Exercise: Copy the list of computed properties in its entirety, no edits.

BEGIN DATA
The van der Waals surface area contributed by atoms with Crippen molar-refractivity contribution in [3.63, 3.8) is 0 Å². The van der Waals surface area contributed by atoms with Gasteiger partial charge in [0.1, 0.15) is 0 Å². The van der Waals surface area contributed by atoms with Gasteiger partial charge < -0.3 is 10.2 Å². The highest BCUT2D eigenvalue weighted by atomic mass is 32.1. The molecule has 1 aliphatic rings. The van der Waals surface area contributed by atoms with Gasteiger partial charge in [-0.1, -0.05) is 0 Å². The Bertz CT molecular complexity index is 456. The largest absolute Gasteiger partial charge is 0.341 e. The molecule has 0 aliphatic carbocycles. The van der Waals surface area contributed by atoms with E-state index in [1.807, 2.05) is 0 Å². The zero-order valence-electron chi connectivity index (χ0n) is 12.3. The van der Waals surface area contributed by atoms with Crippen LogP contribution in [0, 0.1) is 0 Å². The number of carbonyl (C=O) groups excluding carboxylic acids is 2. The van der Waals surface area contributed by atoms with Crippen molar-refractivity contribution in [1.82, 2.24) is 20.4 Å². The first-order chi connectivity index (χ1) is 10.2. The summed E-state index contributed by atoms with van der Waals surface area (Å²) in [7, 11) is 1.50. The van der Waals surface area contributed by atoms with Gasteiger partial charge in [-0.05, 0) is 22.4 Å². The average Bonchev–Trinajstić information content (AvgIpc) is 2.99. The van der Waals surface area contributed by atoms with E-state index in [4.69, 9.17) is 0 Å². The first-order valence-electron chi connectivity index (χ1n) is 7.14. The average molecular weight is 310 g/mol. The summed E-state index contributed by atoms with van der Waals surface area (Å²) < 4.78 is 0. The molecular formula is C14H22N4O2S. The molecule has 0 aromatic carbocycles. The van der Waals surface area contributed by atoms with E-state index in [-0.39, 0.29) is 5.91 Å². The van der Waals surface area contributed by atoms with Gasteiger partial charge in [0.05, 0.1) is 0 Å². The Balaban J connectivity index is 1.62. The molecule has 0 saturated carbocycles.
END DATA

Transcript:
The van der Waals surface area contributed by atoms with Crippen molar-refractivity contribution in [3.63, 3.8) is 0 Å². The van der Waals surface area contributed by atoms with Gasteiger partial charge in [0.1, 0.15) is 0 Å². The van der Waals surface area contributed by atoms with Gasteiger partial charge < -0.3 is 10.2 Å². The highest BCUT2D eigenvalue weighted by atomic mass is 32.1. The molecule has 1 aliphatic rings. The van der Waals surface area contributed by atoms with Gasteiger partial charge in [-0.1, -0.05) is 0 Å². The Bertz CT molecular complexity index is 456. The largest absolute Gasteiger partial charge is 0.341 e. The molecule has 0 aliphatic carbocycles. The van der Waals surface area contributed by atoms with E-state index in [1.807, 2.05) is 0 Å². The zero-order valence-electron chi connectivity index (χ0n) is 12.3. The van der Waals surface area contributed by atoms with Crippen LogP contribution in [0, 0.1) is 0 Å². The number of carbonyl (C=O) groups excluding carboxylic acids is 2. The van der Waals surface area contributed by atoms with Crippen molar-refractivity contribution in [1.82, 2.24) is 20.4 Å². The first-order chi connectivity index (χ1) is 10.2. The summed E-state index contributed by atoms with van der Waals surface area (Å²) in [7, 11) is 1.50. The van der Waals surface area contributed by atoms with Gasteiger partial charge in [-0.05, 0) is 22.4 Å². The average Bonchev–Trinajstić information content (AvgIpc) is 2.99. The van der Waals surface area contributed by atoms with E-state index in [4.69, 9.17) is 0 Å². The first-order valence-electron chi connectivity index (χ1n) is 7.14. The average molecular weight is 310 g/mol. The summed E-state index contributed by atoms with van der Waals surface area (Å²) < 4.78 is 0. The molecular formula is C14H22N4O2S. The molecule has 0 aromatic carbocycles. The van der Waals surface area contributed by atoms with E-state index in [-0.39, 0.29) is 5.91 Å². The van der Waals surface area contributed by atoms with Gasteiger partial charge in [0.05, 0.1) is 0 Å². The Balaban J connectivity index is 1.62. The molecule has 0 saturated carbocycles.